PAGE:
Enter the graceful but competitive world of ballet through the eyes of executive producer, Sarah Jessica Parker. This behind-the-scenes docudrama reveals what it takes to perform on the ultimate stage, the New York City Ballet. Catch NYCB on stage at Lincoln Center.
Park Bench is a new kind of "talking show" straight from the mind of born and bred New Yorker and host, Steve Buscemi.
Go behind the scenes with some of the biggest digital celebrities to see what life is like when the blogging and tweeting stops.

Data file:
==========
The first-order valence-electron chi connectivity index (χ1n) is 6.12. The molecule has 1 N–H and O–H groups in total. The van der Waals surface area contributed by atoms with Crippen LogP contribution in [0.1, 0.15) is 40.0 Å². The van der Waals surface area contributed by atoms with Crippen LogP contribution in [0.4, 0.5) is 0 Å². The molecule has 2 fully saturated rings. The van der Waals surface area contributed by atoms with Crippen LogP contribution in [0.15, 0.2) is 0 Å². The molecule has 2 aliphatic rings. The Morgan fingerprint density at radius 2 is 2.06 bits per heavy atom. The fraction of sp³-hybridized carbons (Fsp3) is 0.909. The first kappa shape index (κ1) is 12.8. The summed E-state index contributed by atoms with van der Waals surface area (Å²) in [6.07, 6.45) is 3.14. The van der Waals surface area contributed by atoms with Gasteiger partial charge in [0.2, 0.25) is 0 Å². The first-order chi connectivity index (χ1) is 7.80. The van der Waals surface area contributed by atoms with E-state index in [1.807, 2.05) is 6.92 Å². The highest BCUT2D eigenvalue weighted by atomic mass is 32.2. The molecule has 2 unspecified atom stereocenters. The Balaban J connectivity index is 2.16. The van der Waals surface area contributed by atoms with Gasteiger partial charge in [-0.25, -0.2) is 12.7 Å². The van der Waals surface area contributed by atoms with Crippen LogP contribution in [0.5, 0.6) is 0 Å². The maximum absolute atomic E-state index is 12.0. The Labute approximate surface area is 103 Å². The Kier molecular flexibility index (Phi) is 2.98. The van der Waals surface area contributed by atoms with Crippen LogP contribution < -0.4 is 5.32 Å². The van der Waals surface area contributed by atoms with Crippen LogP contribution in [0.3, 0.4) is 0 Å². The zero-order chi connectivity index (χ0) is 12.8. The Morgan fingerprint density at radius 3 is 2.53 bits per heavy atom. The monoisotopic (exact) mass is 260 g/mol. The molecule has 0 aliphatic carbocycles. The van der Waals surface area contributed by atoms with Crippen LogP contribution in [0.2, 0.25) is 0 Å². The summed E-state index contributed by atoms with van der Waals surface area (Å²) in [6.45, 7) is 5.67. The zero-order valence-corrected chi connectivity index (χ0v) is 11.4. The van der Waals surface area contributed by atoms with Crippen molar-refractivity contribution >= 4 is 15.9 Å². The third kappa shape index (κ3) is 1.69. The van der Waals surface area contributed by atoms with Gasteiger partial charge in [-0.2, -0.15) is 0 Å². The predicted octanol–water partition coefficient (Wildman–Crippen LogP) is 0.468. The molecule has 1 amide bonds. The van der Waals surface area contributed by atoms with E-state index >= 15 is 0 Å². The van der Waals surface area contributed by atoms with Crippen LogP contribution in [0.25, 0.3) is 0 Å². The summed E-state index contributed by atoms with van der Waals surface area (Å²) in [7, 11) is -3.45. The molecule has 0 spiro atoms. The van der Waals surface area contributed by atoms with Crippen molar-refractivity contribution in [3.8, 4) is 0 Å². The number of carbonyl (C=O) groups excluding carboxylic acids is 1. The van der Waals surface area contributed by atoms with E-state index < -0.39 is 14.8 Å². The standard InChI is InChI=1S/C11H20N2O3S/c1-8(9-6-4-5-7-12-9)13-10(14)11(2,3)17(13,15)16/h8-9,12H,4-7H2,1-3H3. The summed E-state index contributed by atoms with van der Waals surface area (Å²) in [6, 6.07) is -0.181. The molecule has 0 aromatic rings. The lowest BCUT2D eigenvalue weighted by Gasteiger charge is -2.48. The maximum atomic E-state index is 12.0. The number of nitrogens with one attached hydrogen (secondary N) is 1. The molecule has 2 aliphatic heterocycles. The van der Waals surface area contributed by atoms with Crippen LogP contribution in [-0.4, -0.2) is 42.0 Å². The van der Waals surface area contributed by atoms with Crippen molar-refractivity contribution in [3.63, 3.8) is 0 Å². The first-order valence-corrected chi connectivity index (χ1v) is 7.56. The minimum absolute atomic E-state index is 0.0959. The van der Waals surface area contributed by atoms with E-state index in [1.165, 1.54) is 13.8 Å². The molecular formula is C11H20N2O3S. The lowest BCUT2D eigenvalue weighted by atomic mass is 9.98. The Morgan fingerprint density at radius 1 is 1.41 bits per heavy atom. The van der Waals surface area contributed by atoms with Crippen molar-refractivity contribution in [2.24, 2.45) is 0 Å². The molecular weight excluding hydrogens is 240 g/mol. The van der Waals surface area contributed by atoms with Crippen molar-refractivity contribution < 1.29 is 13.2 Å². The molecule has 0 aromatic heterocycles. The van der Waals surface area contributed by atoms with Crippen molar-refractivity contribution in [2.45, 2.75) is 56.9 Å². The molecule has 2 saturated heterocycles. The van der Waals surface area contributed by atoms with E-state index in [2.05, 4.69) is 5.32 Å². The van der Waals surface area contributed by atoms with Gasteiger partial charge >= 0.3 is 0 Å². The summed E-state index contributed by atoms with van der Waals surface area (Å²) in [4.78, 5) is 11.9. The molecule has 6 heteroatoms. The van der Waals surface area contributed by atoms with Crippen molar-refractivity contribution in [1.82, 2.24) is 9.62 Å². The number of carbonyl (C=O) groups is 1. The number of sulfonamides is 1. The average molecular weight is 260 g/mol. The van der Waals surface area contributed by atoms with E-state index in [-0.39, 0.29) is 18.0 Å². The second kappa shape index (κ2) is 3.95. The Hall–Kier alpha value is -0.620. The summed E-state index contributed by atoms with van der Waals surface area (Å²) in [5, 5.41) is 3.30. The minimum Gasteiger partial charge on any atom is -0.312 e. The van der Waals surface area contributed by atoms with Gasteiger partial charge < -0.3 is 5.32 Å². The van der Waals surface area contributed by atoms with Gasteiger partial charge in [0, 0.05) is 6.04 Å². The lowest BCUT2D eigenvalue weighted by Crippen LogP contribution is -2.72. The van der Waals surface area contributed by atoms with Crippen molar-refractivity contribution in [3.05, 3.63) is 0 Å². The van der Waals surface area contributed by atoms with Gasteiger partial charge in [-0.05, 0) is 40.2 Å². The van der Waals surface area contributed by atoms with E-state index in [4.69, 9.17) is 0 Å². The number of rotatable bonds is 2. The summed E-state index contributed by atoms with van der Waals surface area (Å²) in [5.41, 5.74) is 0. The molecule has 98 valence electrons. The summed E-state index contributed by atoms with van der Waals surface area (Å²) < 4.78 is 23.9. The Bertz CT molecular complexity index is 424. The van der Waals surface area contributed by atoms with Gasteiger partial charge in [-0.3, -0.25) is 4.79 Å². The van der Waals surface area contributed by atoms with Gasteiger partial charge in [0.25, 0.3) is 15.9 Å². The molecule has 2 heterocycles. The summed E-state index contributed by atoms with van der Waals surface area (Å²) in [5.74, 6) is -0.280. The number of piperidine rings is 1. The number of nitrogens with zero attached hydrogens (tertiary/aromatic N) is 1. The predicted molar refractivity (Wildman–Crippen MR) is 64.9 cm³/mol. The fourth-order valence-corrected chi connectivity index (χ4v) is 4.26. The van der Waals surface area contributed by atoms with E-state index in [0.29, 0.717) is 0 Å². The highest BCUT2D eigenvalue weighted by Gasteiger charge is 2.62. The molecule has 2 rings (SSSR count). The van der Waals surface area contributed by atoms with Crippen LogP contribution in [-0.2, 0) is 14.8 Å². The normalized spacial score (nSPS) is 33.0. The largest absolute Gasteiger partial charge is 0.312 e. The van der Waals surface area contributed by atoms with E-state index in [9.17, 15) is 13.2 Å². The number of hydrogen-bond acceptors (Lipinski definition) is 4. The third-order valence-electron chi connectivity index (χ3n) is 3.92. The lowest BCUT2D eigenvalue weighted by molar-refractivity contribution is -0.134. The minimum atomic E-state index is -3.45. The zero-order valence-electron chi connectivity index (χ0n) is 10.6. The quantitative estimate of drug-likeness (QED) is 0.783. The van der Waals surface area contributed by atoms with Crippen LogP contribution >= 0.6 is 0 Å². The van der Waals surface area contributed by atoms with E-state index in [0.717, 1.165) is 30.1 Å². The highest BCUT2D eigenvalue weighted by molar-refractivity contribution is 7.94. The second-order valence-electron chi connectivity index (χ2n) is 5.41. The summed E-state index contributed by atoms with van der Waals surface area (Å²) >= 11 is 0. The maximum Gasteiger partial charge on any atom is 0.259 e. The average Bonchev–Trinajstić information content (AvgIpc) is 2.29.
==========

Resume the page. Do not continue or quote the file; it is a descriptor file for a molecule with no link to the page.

Hello, my name is Connor Clemen and this is going to be a thorough review on a Nikon D300 camera which just came out a few weeks ago. Now I’ve had this camera for a few weeks now and I had a lot of time to play with it. Now, what I’m going to be doing in this review is I’m going over the basically the new features and controls that the D80 has over the D200 and other cameras. And I’m going to be explaining basically what I think about those cam, what I think about those features, basically my opinion about the camera itself. Now the first thing that we’re gonna look at is its size and its built, quality and some of its controls, where they’re located. Now when you look at this side by side, and this is the Nikon D300, this is a Nikon D80, you can definitely see a very considerable size difference. The D80 is much, much smaller than the D300. I was actually surprised at how large the D300 was when it came. And if I turn around at the back you will also see another huge size difference back there. You can see how much bigger the back of the D300 is. And when I put it up like this, you can see that the top is a lot longer too. Now in terms of built quality however, the D300 of course wins hands down against like the D80 for instance. But when compared to the D200, they have the same built quality level. The D300 might be a little more rugged though. It’s been tested for shutter cycle of 150,000 shots which is 50,000 more shots than a D200 was. So it’s definitely more durable. It will probably last a little longer. Now if you compare the built quality to D80, the built quality of D300 is pure magnesium, alloy in the inside with rubber gaskets all over the buttons. So this thing is definitely water proof and dust proof as well. Unlike the D80 which can get dusted pretty easily. I am very happy with the built quality of the D300. In fact, I love it a ton. It’s such a great upgrade from the D80 in terms of built quality. If you work outside a lot or if you’re in dust and rain moisture a lot, you will really respect the D300’s great built quality. I definitely know that I have. When we speak about dust a little bit, you think about dust getting on the sensor and stuff. Like when you take off lenses, for instance on a D80, you can get dust on the sensor pretty easily. However, with the D300, it has what’s called a self-cleaning sensor unit on the inside of the body. And basically what it does is it vibrates and gets the dust off the sensor automatically. Well not automatically but you know, without having to take a blower and remove it yourself. Now that’s what’s basically useful about this and I have used it a couple times and I’ve seen no problems with it. However, I have read from some people that say it doesn’t really work all that well. Now, I can't say for sure because I personally have not gotten any dust whatsoever in my D300. I’m trying my best to keep dust out of the sensor even if it does have a cleaning sensor unit. So whether or not this cleaning sensor works really well in the D300, I’m not quite sure. Now when we look at the body of the D300, you will notice that it’s actually pretty much the same as the D200 body. Controls are in the same spots. The style is pretty much the same. The only real difference is this little thing up here in front. Now when we look at the buttons on the D300, you’ll notice it’s quite large especially when you compare on to the D80 over here. Now the usefulness of the buttons being so much larger is that when you’re wearing gloves outside in the cold, the bigger buttons make it easier for them to be pressed. Now I’m gonna go on with the inside of body. And inside this body of the D300 is the Xspeed image processing engine. Apparently, it’s the original concept of Nikon’s on image processor. And what it does is basically gives this camera 6 frames per second, 14 bit image processing, and quicker image processing as well. Now first I’m gonna start off with the frame ring. And what I’m going to do with the frame ring is compare the frame rates of the D80, the D200, and the D300. So you can hear the differences between them. I’m gonna start out with 3 frames per second on the D300 which is the same speed as the D80. That’s what you’re gonna get with 3 frames per second which is not all that fast. Next we’re gonna go to the D200 speed. Now you can hear that that is definitely quite faster than 3 frames per second. And now finally the D300 speed. That sounds actually quite a bit faster than I have would have expected from 5 to 6 frames per second. So as you can hear just from frame rates, the D300 definitely sounds a lot faster than the D200’s 5 frames per second. It even sounds a little faster than 6 frames per second. And if you compare this actually to the D, to the Canon 40D model, the Canon 40D and the D300 should just about the same speed eventhough Canon does claim that shoots 6.5 frames per second. The Canon does not quite shoot that fast at all. It shoots like 6.3 frames per second and the Nikon shoots even a little over 6 frames per second most times. Next thing that we’re gonna go on to in the Xspeed image processing is the 14 bit processing on the inside of this camera. Now the 14 bit processing is used in raw mode. And normally raw mode has been uses 12 bit processing but now Nikon offers 14 bit processing. Now I’ve looked at these two images closely together and you’ll see that the 14 bit image processing image is slightly better. It has better tone, better grain. It has a better co, a little bit better color as well. But there’s definitely not that much of a difference is definitely not something I would wanna use all that much basically because it takes up so much space on memory cards. It’s a lot larger file than just a normal raw 12 bit, almost twice as large. Next thing that we’ll gonna go on to is the D300’s autofocus system which has a whopping 51 autofocus points which is a huge amount. It’s the exact same autofocus system that is found in a new professional D3 which great. No other normal consumer priced digital SLR like the D300 has a professional type autofocus system in the body. The D300 is the only one like that. Now when we compared this to like the autofocus system of the D80 or the D200, you don’t see a huge amount of difference in speed necessarily which is shocking to some people. The D200 and the D80 have the same autofocus system and focus pretty much as fast as the D300. The D300 however does have a slight edge in darker areas. It does go much faster than those two cameras. But what I’m really pleased about with the autofocus systems of the D300 is its accuracy and precision. If I’m shooting with my D80 right here, I definitely see sometimes softer images from bad focusing or whatever. However, everything I’ve shot with the D300 has been sharp as a tack. I’ve compared shots in the exact same spot with the D80 and the D300 and you’ll see most of the time the D300 has slightly sharper images due to better focusing. So it’s definitely a good sign. Another thing that the focusing of the D300 offers is 3D tracking focusing. Now I’ve played around with this a little bit especially with a faster moving objects and I’m pleased to say that this actually works rather well. Now the only time it really doesn’t work that much is if you, the thing you’re focusing on is very small in the frame. It need to fill up at least, you know, a fourth of the center of the frame to work properly. And if it does do that, it works really well no matter how fast your object is moving. Further out however, more like it’s an eighth of a frame area, it won't track as well. So you wanna be careful with that. You really only wanna use 3D tracking if you’re pretty close to the subject. While we’re talking about autofocus system, the D300 also offers a special feature that no Nikon has offered it before till now. And that is AF Fine Tuning. Now, I’ve used this a little bit and I’ve surprisingly found that it works really, really well. When I first thought about it, I thought, you know, my Nikon 18 to 200 millimeter lens and 12 to 20 millimeter lens are pretty recent lenses. Probably don’t need much fine tuning. However, when I started shooting them and testing out the different areas on an AF Fine Focus Tuning, I noticed that the D, 18 to 200 millimeter and the 12 to 24 millimeter needed a little bit of fine focusing. Now you’re gonna find this Autofocus Fine Tuning in this setup menu here and it’s all the way down at the bottom, right there. When you go to it, you’re gonna find that it has the value for my 18 to 200 millimeter saved here. There it is right there and it’s number one as you can see. Now when we go back, you can actually see that the Saved Value in on +1. Now to setup this thing in to fine tune your lenses, you actually need to go in the Default and go up and down the list and take several pictures ranging from about negative 3 all the way up to positive 3. That’s how I did it in other words. And it worked just fine for me. Alright, now when I compare images, for instance, with the lens on the D80 and the same lens on the D300, now when I compare them, the images on the D300 are definitely much, much sharper because of the great focusing that I can get with its great autofocus and the AF Fine Tuning system.